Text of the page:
Autism and a Gracious Response

It was a Sunday evening I will never forget. Letting my child be in his Bible class without checking on him throughout the night proved harder than expected. Sitting in the adult service, tempted to walk down his hallway to peek in the classroom, I resigned myself to maintaining boundaries with those helping my child. I kept my phone close, checking constantly for text messages, but none were sent. When the service ended I thought to myself with relief, maybe this was the best night he has ever had.

There was so much I did not know. My son refused to come in from the playground after their outside activity. His teacher, a personal friend, had the entire 5 and 6-year-old class without the aid of a helper that evening. Left with the impossible dilemma of either leaving her entire class unattended in the building or one child on the playground without a fence, she opted to physically bring in my child. There was no way anyone could call it “forcibly,” yet for his own safety it was all she knew to do. My son struck her with his fist – more than once – all while I was glancing back and forth at my phone in the auditorium.

She absorbed the physical response of my son that evening, and we all learned that physically restraining him made him feel threatened. I also learned the amount of shame I could hold in my heart before it spilled over. My son had only hit one person ever, so I never thought to mention it to anyone.

I felt terrible it had happened. (Even writing this story a year and a half later still makes me well up with tears.) He felt sorry for it later that evening and gave a tearful apology. He was met with such love and grace from her. I fell apart in the arms of the person who had been hurt by my child, and the love of Christ was extended to me. She allowed me to say what was in my heart and ask these tough questions while she cried with me and avoided answering me too quickly:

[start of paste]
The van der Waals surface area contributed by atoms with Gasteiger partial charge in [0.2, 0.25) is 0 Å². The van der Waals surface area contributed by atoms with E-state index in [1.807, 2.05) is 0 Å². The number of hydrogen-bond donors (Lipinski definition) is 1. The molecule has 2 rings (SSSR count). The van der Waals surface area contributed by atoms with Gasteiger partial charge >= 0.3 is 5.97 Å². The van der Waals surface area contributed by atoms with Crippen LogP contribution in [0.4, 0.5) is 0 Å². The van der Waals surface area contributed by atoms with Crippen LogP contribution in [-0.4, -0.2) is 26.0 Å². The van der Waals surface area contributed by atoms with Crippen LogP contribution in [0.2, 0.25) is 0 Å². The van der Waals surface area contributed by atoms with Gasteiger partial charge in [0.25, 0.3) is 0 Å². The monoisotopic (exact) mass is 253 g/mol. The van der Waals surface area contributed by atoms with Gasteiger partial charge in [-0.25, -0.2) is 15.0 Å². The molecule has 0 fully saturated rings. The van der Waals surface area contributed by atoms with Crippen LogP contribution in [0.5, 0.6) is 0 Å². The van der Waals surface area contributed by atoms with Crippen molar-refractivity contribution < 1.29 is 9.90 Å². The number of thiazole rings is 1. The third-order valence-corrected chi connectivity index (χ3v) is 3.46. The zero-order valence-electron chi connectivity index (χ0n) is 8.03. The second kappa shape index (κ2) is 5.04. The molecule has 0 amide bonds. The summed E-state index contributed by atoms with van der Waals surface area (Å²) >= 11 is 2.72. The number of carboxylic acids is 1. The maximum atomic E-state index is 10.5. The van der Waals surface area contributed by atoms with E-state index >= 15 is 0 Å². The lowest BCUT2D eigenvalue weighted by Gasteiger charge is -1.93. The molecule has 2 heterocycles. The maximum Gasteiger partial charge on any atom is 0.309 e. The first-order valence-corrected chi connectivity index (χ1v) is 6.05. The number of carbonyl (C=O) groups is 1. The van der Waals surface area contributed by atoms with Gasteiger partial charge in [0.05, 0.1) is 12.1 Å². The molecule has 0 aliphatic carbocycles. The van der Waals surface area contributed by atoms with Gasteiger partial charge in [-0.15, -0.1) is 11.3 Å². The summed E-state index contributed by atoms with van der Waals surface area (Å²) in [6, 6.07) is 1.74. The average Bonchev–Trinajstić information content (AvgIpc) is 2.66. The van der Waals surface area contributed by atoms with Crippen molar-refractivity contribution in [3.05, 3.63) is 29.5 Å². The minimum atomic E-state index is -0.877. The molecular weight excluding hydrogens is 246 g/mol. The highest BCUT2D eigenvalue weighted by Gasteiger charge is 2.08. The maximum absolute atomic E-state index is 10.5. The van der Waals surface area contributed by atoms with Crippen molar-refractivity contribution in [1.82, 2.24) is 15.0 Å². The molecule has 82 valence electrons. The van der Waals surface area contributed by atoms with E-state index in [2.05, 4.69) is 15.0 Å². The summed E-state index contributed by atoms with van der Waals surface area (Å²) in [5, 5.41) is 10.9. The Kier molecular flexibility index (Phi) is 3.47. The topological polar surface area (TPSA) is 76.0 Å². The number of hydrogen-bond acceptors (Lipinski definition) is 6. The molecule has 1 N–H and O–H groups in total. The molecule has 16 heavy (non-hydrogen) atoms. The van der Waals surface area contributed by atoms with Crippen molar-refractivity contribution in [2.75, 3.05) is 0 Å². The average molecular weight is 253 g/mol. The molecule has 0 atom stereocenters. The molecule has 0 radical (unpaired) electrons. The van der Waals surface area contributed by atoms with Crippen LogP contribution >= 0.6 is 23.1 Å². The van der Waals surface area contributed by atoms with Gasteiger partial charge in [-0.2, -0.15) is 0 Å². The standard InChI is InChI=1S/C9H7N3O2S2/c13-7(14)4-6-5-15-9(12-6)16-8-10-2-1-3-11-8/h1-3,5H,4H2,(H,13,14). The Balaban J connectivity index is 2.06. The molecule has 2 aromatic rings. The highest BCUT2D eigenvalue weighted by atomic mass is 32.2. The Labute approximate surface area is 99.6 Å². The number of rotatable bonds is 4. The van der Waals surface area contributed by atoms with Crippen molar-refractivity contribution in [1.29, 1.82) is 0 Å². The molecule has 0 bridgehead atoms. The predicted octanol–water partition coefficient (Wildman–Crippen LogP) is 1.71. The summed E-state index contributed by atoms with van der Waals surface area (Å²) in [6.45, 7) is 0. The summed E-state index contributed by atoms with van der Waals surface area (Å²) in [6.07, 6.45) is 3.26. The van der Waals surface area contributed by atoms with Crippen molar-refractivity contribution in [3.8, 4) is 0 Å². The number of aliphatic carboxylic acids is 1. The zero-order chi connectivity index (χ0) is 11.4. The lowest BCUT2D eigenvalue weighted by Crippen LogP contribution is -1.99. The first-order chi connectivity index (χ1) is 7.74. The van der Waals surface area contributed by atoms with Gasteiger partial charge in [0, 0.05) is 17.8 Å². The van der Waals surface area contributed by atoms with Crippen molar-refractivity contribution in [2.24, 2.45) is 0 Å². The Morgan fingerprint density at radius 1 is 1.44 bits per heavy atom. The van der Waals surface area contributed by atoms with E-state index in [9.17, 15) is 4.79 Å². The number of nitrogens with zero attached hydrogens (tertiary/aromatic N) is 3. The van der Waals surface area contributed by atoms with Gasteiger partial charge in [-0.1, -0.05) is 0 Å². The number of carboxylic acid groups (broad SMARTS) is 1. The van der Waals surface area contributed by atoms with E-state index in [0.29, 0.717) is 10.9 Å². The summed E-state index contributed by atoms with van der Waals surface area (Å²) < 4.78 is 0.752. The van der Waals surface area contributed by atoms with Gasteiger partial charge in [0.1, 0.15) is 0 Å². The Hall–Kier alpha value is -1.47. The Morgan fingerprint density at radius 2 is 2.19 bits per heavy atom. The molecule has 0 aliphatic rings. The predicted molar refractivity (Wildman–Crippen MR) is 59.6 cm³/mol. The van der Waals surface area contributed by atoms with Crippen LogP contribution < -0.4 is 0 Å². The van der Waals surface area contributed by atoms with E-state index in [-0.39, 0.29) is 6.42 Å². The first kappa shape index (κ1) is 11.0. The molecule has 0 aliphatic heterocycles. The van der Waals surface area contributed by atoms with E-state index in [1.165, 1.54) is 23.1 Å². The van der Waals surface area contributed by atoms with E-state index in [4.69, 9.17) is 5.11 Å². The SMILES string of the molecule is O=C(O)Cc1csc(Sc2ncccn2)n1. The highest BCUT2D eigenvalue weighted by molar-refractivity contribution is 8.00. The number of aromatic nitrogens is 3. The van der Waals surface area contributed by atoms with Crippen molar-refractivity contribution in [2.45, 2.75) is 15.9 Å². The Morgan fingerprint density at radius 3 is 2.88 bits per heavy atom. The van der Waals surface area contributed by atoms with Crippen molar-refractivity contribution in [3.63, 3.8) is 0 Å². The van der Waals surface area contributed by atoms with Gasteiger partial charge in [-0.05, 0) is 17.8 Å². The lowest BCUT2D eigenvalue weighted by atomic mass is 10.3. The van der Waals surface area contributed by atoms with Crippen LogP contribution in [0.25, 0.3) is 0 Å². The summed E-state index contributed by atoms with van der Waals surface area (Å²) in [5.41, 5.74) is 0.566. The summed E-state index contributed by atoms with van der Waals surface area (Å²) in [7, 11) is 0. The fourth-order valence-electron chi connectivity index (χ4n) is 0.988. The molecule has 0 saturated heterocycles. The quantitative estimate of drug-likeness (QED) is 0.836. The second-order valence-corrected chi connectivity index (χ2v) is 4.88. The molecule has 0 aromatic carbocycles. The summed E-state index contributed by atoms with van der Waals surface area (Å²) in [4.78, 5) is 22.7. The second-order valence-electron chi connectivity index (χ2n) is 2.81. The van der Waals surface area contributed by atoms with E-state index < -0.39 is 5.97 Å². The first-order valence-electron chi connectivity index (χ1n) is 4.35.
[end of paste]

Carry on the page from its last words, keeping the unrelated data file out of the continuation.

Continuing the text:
His world is getting smaller and smaller, and as his does, mine does too;

If he doesn’t belong at church, what am I gonna do?

Is there a place for him here…will he ever know Jesus?

How can people judge me for a behavior I cannot change or control in my child?

Hearing other’s stories of how churches have responded negatively to their child for far less than what my child did, I feel beyond grateful for this one teacher who pushed beyond her own reaction to show my child (and me) great love. She could have told everyone what he did. She could have told me that I was never allowed to leave my child in any class again. She could have said, “I don’t care if he has Autism…he just cannot act like that!” …but she chose a different path!

Now, I am closely involved with my son’s teachers and caretakers – not in the I-hope-he-has-a-good-night way of the past, but an intentional, helpful involvement where we look at his needs together now and in the future. It includes me being honest about whether my child should be in certain activities or classes. It demands I assess trigger activities and creatively find alternatives for him. It requires me to hear difficult reports and say things clearly to those who willingly, voluntarily serve my son. Perhaps most importantly it necessitates I view every situation with discernment (for those rare moments that I need to be confrontational with teachers and parents who are not trying) and more often grace (remembering I too am in constant need of it)!

My heart was broken to pieces that night. This single event, however, spring-boarded new plans for our children with needs, new procedures and considerations for our teachers and helpers, and new ways to advocate, aid, and be a front-liner as a parent. Most importantly, it set the precedent that whatever we face in developing and executing Special Needs ministry, we will do whatever it takes to meet the needs of families and children and to show grace in all decisions and shortcomings. If my son’s teacher had responded with harshness and judgment (like she was entitled to feel), we might have felt so defeated we would no longer allow our child to participate anymore; we might not have started the Buddies Ministry at our church; the teacher and I might have entirely lost our friendship and ministry together. Who knows the blessings we would have forfeited if my son’s teacher had responded any other way? As a result, I want to show that kind of grace to others!

“Praise be to the God and Father of our Lord Jesus Christ, the Father of compassion and the God of all comfort, Who comforts us in all our troubles, so that we can comfort those in any trouble with the comfort we ourselves receive from God.” 2 Corinthians 1:3-4 (NIV)

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